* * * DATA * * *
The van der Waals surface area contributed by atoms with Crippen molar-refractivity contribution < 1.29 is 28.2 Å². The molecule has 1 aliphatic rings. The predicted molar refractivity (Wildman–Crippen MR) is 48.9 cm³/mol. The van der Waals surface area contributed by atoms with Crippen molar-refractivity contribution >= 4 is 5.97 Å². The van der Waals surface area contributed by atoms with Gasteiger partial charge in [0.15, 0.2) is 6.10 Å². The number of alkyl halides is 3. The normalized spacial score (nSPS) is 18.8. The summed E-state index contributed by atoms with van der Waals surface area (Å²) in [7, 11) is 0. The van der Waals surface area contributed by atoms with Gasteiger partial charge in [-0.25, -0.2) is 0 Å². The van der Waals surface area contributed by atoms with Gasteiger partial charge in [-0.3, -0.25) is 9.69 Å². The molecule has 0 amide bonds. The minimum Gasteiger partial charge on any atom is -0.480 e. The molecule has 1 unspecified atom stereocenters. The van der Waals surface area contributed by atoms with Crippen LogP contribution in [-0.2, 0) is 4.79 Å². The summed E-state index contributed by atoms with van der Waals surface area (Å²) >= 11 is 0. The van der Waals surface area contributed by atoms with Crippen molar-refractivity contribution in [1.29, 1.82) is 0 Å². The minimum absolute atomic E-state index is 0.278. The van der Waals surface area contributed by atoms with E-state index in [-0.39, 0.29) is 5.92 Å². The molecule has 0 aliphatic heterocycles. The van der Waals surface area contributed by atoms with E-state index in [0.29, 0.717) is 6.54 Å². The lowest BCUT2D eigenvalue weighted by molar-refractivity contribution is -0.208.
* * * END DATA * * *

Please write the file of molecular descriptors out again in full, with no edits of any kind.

The van der Waals surface area contributed by atoms with Crippen molar-refractivity contribution < 1.29 is 28.2 Å². The molecule has 1 aliphatic rings. The predicted molar refractivity (Wildman–Crippen MR) is 48.9 cm³/mol. The van der Waals surface area contributed by atoms with Crippen molar-refractivity contribution >= 4 is 5.97 Å². The van der Waals surface area contributed by atoms with Gasteiger partial charge in [0.15, 0.2) is 6.10 Å². The number of alkyl halides is 3. The normalized spacial score (nSPS) is 18.8. The summed E-state index contributed by atoms with van der Waals surface area (Å²) in [7, 11) is 0. The van der Waals surface area contributed by atoms with Gasteiger partial charge in [-0.25, -0.2) is 0 Å². The van der Waals surface area contributed by atoms with Gasteiger partial charge in [-0.3, -0.25) is 9.69 Å². The molecule has 0 amide bonds. The minimum Gasteiger partial charge on any atom is -0.480 e. The molecule has 1 unspecified atom stereocenters. The van der Waals surface area contributed by atoms with Crippen LogP contribution in [-0.2, 0) is 4.79 Å². The summed E-state index contributed by atoms with van der Waals surface area (Å²) >= 11 is 0. The van der Waals surface area contributed by atoms with Crippen molar-refractivity contribution in [1.29, 1.82) is 0 Å². The minimum absolute atomic E-state index is 0.278. The van der Waals surface area contributed by atoms with E-state index in [-0.39, 0.29) is 5.92 Å². The molecule has 0 aliphatic heterocycles. The van der Waals surface area contributed by atoms with E-state index in [0.29, 0.717) is 6.54 Å². The lowest BCUT2D eigenvalue weighted by molar-refractivity contribution is -0.208.